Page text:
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2016 Scientific Report

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STEPHEN B. BAYLIN, M.D.

STEPHEN B. BAYLIN, M.D. Dr. Baylin joined VARI as a Professor in the Center for Epigenetics in January 2015 and is co-leader of the VARI-SU2C Epigenetics Dream Team. He devotes a portion of his time to VARI. His primary appointment is with Johns Hopkins University as the Virginia and D.K. Ludwig Professor of Oncology and Medicine and co-head of Cancer Biology at the Sidney Kimmel Comprehensive Cancer Center. RESEARCH INTERESTS The Van Andel Research Institute–Stand Up To Cancer (VARI-SU2C) Epigenetics Dream Team is a multi-institutional effort to develop new epigenetic therapies against cancer and to move promising therapies to clinical trials. As co-leader, Dr. Baylin oversees the team’s research, which leverages the combined expertise of its members. Epigenetics is the study of how the packaging and modification of DNA influences the genes that are active or kept silent in a particular cell, and it holds untold potential for treating cancer and other diseases. Through a detailed understanding of how normal epigenetic processes work, scientists can identify erroneous epigenetic modifications that may contribute to the development and progression of cancer. Epigenetic therapies, which work by correcting these errors, have the potential to directly treat cancer and to sensitize patients to traditional treatments such as chemotherapy and radiation and to promising new immunotherapy approaches. The VARI-SU2C Epigenetics Dream Team is headquartered at VARI in Grand Rapids, Michigan, and it includes members from Johns Hopkins University, Memorial Sloan Kettering Cancer Center, Fox Chase Cancer Center/Temple University, University of Southern California, and Rigshospitalet/University of Copenhagen. The American Association for Cancer Research (AACR), as SU2C’s scientific partner, reviews projects and provides objective scientific oversight. RECENT PUBLICATIONS Chaiappinelli, Katherine B., Pamela L. Strissel, Alexis Desrichard, Huili Li, Christine Henke, Benjamin Akman, Alexander Hein, Neal S. Rote, Leslie M. Cope, et al. 2015. Inhibiting DNA methylation causes an interferon response in cancer via dsRNA including endogenous retroviruses. Cell 162(5): 961–973. 32 Van Andel Research Institute | Scientific Report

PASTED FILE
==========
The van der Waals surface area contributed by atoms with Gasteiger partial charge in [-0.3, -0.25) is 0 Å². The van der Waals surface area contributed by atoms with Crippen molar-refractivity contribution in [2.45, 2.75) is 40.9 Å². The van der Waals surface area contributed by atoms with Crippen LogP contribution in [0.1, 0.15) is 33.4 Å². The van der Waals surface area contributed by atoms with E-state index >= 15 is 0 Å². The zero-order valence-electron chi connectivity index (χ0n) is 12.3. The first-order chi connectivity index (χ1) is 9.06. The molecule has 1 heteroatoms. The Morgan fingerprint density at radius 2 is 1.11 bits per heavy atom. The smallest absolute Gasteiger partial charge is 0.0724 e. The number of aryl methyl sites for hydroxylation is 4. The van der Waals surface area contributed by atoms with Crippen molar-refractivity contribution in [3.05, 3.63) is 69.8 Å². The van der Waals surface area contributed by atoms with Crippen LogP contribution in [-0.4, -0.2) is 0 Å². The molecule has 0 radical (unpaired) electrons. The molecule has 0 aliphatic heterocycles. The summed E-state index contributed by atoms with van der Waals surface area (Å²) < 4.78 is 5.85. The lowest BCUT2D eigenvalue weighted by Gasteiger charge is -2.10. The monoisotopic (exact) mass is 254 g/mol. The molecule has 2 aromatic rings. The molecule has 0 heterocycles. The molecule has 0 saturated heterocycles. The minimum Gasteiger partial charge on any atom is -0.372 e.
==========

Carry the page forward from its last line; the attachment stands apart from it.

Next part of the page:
PETER A. JONES, PH.D., D.SC. Dr. Jones received his Ph.D. from the University of London. He joined the University of Southern California in 1977 and served as director of the USC Norris Comprehensive Cancer Center between 1993 and 2011. Dr. Jones joined VARI in 2014 as its Chief Scientific Officer and Director of the Center for Epigenetics. STAFF MINMIN LIU, PH.D. HITOSHI OTANI, PH.D. ROCHELE TIEDEMANN, PH.D. WANDING ZHOU, PH.D. ADJUNCT FACULTY RONALD CHANDLER, JR., PH.D. FEYRUZ RASSOOL, PH.D. RESEARCH INTERESTS Epigenetics may be defined as mitotically heritable changes in gene expression that are not caused by changes in the DNA sequence itself. Epigenetic processes establish the differentiated state of cells and govern how genes are used to allow organs and cells to function correctly and inherit their properties through cell division. In the case of diseases such as cancer, these processes can go wrong, changing the behavior of cells to adverse effect. However, many of these changes are potentially reversible by treatment with drugs. Because epigenetic processes are at the root of biology, they have implications for all of human development and disease. Our laboratory studies the mechanisms by which epigenetic processes become misregulated in cancer and contribute to the disease phenotype. We focus on the role of DNA methylation in controlling the expression of genes during normal development and in cancer. Our work has shifted to a holistic approach in which we are interested in the interactions between processes such as DNA methylation, histone modification, and nucleosomal positioning in the epigenome, and we want to determine how mutations in the genes which modify the epigenome contribute to the cancer phenotype. We have had a long-term interest in the mechanism of action of DNA methylation inhibitors, both in the lab and in the clinic. We are working with several major institutions to bring epigenetic therapies to the forefront of cancer medicine. RECENT PUBLICATIONS Lay, Fides D., Yaping Liu, Theresa K. Kelly, Heather Witt, Peggy J. Farnham, Peter A. Jones, and Benjamin P. Berman. 2015. The role of DNA methylation in directing the functional organization of the cancer epigenome. Genome Research 25(4): 467–477. Roulois, David, Helen Loo Yau, Rajat Singhania, Yadong Wang, Amavaz Danesh, Shu Yi Shen, Han Han, Gangning Liang, Peter A. Jones, et al. 2015. DNA-demethylating agents target colorectal cancer cells by inducing viral mimicry by endogenous transcripts. Cell 162(5): 961–973. Statham, Aaron L., Phillippa C. Taberlay, Theresa K. Kelly, Peter A. Jones, and Susan J. Clark. 2015. Genome-wide nucleosome occupancy and DNA methylation profiling of four human cell lines. Genomics Data 3: 94–96. CENTER FOR EPIGENETICS 33

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